A common reaction I keep hearing when young lives are needlessly lost is "We need to be more kind." That's true. I think the world will always be in need of more kindness. But "more kindness" won't fill the void that pains so many hearts.

The suicide epidemic is rapidly getting closer to home. Having personal knowledge of a couple of individuals who have either ended or attempted to end their life recently, I can assure you that those people were loved on. Many whose lives have spun into darkness and loneliness have been showered with affection and encouragement.

Healthy homes, therapy and medication, affection, encouragement, less access to social media and displays of violence can be vital, but they aren't the cure to loneliness and hopelessness.

I believe we've lost sight (if we ever had it) of our value. We live in a world where a human life that already exists is only allowed to continue to exist if a pregnant mother so chooses.

Popular opinion dictates value. As much as we hate to admit it, outward beauty, athleticism, intelligence and the things we accumulate are the things we flippantly designate as significant. We're not much better than Hollywood.

We like rule followers and those for whom success comes easily. For those lacking...those who struggle...we can be guilty of tossing morsels of kindness without truly understanding value in those the world hasn't deemed worthy. We offer sympathy as a solution.

We flash a smile or type a quick positive comment on Facebook. We encourage our kids to sit with the kid who sits alone while still sometimes hoping our kid will be accepted by the important kids. We add kindness upon kindness sometimes wearing ourselves out in the process. We forget that the wound of unworthiness is deep and in need of a greater touch.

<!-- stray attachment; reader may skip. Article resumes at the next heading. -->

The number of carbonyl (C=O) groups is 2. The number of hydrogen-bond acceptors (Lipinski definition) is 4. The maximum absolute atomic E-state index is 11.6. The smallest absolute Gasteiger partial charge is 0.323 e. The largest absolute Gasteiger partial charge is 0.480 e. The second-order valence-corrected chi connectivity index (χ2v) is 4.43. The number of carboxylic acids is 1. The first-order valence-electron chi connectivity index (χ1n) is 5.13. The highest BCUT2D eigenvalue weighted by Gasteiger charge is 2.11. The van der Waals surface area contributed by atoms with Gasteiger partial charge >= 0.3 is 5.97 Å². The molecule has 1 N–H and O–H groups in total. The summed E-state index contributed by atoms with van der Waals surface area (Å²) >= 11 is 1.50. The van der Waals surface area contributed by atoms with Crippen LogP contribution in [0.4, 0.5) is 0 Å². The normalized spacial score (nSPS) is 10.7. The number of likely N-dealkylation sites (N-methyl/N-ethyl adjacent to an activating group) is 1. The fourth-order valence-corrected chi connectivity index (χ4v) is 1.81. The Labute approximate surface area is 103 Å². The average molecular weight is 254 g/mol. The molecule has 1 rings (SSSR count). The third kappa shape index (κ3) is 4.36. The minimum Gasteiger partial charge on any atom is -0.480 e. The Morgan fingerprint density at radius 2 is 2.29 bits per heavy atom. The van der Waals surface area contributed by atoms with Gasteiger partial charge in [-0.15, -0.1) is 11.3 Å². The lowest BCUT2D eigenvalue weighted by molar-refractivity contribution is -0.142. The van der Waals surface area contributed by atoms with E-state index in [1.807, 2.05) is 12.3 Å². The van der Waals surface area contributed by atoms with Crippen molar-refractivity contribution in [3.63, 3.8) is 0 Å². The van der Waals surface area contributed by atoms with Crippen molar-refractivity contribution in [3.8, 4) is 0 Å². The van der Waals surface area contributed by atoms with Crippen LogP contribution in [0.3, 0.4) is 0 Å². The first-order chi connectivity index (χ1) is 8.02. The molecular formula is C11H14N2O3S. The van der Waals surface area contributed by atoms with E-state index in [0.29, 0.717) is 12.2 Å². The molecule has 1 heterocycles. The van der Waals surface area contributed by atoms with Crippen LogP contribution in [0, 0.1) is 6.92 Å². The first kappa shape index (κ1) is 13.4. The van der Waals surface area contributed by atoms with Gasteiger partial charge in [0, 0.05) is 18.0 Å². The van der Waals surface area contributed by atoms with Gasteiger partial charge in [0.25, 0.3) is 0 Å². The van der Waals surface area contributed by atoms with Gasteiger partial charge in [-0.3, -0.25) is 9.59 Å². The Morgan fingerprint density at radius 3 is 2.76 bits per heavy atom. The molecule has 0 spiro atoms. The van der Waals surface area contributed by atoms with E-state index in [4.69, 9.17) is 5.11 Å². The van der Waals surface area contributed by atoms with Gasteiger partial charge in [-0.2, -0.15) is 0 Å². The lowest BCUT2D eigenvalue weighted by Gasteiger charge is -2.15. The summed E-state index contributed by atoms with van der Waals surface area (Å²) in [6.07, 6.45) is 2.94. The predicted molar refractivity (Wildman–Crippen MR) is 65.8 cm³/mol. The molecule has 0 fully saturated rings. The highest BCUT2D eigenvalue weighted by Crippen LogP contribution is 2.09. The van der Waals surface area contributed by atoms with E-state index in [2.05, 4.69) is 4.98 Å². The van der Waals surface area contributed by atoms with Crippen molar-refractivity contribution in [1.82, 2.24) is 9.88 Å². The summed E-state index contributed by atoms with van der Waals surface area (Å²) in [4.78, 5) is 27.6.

Last week at the festival I watched the second time Rylie had her sketch done. She already knew what she looked like, still she sat in eager anticipation. "I want to know again. How do you see me?"

We'll never see others (or be seen by others) in perfect light. That's why we need to go and sit before the artist who formed us. He's waiting to show us the beauty and value we have in him. Each of us were so important to Him that he willingly gave his own life out of his deep love for us.

We need to recognize others who desperately clutch their canvas. Rather than paying them a quick compliment to cover an ill-drawn representation or offering to sketch them ourselves, let's point them to The Artist. And then point them back again. Repeat.

Are not five sparrows sold for two pennies? And not one of them is forgotten before God. Why, even the hairs of your head are all numbered. Fear not; you are of more value than many sparrows.

Luke 12:6-7